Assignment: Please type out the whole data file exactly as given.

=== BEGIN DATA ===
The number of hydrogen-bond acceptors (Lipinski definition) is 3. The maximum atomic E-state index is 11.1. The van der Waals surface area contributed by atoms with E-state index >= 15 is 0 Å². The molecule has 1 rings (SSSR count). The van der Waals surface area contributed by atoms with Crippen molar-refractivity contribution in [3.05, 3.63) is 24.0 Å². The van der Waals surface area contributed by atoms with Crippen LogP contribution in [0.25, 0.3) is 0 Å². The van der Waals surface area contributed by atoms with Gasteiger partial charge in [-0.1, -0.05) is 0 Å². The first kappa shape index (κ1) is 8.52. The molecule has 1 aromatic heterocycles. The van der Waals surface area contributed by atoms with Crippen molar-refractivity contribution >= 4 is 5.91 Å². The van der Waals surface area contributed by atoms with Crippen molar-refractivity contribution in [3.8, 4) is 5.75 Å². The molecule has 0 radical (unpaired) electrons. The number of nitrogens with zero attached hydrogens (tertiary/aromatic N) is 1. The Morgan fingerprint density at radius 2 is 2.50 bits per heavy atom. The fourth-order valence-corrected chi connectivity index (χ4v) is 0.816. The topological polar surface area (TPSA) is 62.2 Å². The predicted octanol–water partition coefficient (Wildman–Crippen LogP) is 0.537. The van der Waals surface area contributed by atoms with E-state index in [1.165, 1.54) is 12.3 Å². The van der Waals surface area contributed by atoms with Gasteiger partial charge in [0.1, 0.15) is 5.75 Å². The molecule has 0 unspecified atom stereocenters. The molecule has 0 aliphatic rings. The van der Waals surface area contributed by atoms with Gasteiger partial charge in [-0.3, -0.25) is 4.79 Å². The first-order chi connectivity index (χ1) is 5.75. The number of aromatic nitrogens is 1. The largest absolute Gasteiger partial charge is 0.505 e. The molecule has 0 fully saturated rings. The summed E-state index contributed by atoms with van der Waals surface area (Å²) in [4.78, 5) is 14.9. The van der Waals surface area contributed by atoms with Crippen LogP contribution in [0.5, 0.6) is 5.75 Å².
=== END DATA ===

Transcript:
The number of hydrogen-bond acceptors (Lipinski definition) is 3. The maximum atomic E-state index is 11.1. The van der Waals surface area contributed by atoms with E-state index >= 15 is 0 Å². The molecule has 1 rings (SSSR count). The van der Waals surface area contributed by atoms with Crippen molar-refractivity contribution in [3.05, 3.63) is 24.0 Å². The van der Waals surface area contributed by atoms with Crippen LogP contribution in [0.25, 0.3) is 0 Å². The van der Waals surface area contributed by atoms with Gasteiger partial charge in [-0.1, -0.05) is 0 Å². The first kappa shape index (κ1) is 8.52. The molecule has 1 aromatic heterocycles. The van der Waals surface area contributed by atoms with Crippen molar-refractivity contribution >= 4 is 5.91 Å². The van der Waals surface area contributed by atoms with Crippen molar-refractivity contribution in [3.8, 4) is 5.75 Å². The molecule has 0 radical (unpaired) electrons. The number of nitrogens with zero attached hydrogens (tertiary/aromatic N) is 1. The Morgan fingerprint density at radius 2 is 2.50 bits per heavy atom. The fourth-order valence-corrected chi connectivity index (χ4v) is 0.816. The topological polar surface area (TPSA) is 62.2 Å². The predicted octanol–water partition coefficient (Wildman–Crippen LogP) is 0.537. The van der Waals surface area contributed by atoms with E-state index in [1.165, 1.54) is 12.3 Å². The van der Waals surface area contributed by atoms with Gasteiger partial charge in [0.1, 0.15) is 5.75 Å². The molecule has 0 unspecified atom stereocenters. The molecule has 0 aliphatic rings. The van der Waals surface area contributed by atoms with Gasteiger partial charge in [-0.3, -0.25) is 4.79 Å². The first-order chi connectivity index (χ1) is 5.75. The number of aromatic nitrogens is 1. The largest absolute Gasteiger partial charge is 0.505 e. The molecule has 0 fully saturated rings. The summed E-state index contributed by atoms with van der Waals surface area (Å²) in [4.78, 5) is 14.9. The van der Waals surface area contributed by atoms with Crippen LogP contribution in [0.5, 0.6) is 5.75 Å².